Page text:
A Moment in the Life of Judy Garland
The film presents itself as a biopic of Judy Garland but really only covers a very brief period of her career and in that regard all of the drama that we're given seems kind of random and almost arbitrary. The timeline is so narrow and the story covered also very narrow that it's challenging for the viewer to become emotionally engaged. I am going to be the lone dissenting voice here when I say that while I do think Renee Zellweger does a fine job with her performance, I think it was just that, fine. I am familiar with the real Judy Garlands film and concert work and think this project is but a mere appetizer that makes me think there is a great, future Garland story and film that could still be to come.
The Furies (1950)
Doesn't Quite Live Up to the Title
I feel like "The Furies" is a rather auspicious name for a film, and unfortunately I was disappointed with the outcome. The Furies moves along briskly enough and kept me with it till the end, mostly out of curiosity to see if a real story would develop (it did not) and to marvel at the theatricality of some of the performances. I like Stanwyck but felt her performance here was a little stiff. Huston was a bit heavy-handed in his performance, and Corey was just plain miscast as the romantic lead. The oddly sensualized relationship between father and daughter was intriguing to see how far it would go, but it was the thinness of the story that just could support all of the aforementioned baggage. While I was ultimately disappointed by The Furies I'm still happy to have seen it. If you're a fan of westerns then I say you should definitely check it out, but for everyone else maybe not.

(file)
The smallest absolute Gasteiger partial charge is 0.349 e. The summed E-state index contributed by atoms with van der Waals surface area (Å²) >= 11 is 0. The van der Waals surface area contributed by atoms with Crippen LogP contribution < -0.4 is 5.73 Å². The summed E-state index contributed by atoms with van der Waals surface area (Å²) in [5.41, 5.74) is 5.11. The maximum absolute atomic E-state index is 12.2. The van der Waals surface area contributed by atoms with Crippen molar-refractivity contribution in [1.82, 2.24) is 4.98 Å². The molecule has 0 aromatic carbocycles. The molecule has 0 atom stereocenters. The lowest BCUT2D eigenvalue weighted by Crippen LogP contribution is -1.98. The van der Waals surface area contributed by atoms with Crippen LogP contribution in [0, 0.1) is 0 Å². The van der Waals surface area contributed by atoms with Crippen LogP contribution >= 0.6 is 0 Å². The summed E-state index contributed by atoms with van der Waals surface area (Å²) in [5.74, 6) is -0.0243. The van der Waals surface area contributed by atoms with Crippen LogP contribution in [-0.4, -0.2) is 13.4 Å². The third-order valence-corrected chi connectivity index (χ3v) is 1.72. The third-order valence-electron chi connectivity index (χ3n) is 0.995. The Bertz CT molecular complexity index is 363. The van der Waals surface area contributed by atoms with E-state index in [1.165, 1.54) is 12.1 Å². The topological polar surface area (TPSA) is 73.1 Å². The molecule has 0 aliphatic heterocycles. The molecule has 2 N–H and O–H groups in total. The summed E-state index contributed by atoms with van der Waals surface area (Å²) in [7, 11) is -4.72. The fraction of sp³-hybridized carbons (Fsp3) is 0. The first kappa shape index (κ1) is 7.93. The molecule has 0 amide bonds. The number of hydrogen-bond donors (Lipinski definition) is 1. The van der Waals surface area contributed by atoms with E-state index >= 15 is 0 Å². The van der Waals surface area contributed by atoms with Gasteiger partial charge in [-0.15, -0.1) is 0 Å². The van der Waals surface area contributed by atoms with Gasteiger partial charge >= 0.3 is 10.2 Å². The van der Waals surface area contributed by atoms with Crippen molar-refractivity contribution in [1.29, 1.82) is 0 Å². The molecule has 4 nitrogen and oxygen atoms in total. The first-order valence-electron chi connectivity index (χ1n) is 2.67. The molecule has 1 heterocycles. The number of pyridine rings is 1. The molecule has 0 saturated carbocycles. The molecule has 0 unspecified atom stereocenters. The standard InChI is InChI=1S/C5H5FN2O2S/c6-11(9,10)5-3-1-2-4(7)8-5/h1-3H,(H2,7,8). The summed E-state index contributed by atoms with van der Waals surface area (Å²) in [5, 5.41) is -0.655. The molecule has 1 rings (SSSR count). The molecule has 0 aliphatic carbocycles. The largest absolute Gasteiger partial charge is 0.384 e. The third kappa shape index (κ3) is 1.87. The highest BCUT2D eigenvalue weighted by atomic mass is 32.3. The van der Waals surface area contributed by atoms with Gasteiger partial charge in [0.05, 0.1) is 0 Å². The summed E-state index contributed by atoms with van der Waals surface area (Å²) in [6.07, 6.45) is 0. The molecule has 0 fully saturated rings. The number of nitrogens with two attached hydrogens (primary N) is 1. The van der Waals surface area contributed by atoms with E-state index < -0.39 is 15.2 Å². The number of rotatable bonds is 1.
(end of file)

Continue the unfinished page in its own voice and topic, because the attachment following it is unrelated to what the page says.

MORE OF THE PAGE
OHMSS - Your Majesty
After reading through the reviews I feel compelled to let it be known that I have not read any of Flemming's Bond books. I say this because there seems to be those that love vs those that loath OHMSS. All the lovers seem to have read Flemming and most of the loathers seem to have not. I fall somewhere in between because I kind of liked OHMSS. It's dramatically different from the rest of the series. That's not a discredit, just an acknowlegement. Viewed on it's own merits I found it interesting, maybe not quite as 'fun' as some of the others in the series, but still a good viewing. I think Rigg is great and elevates all of her scenes, and Lazenby is actually just fine, if not pretty good. The music, scenery, and title are all very good. For me the real weakness here is the plot, it just didn't seem that compelling or dire enough.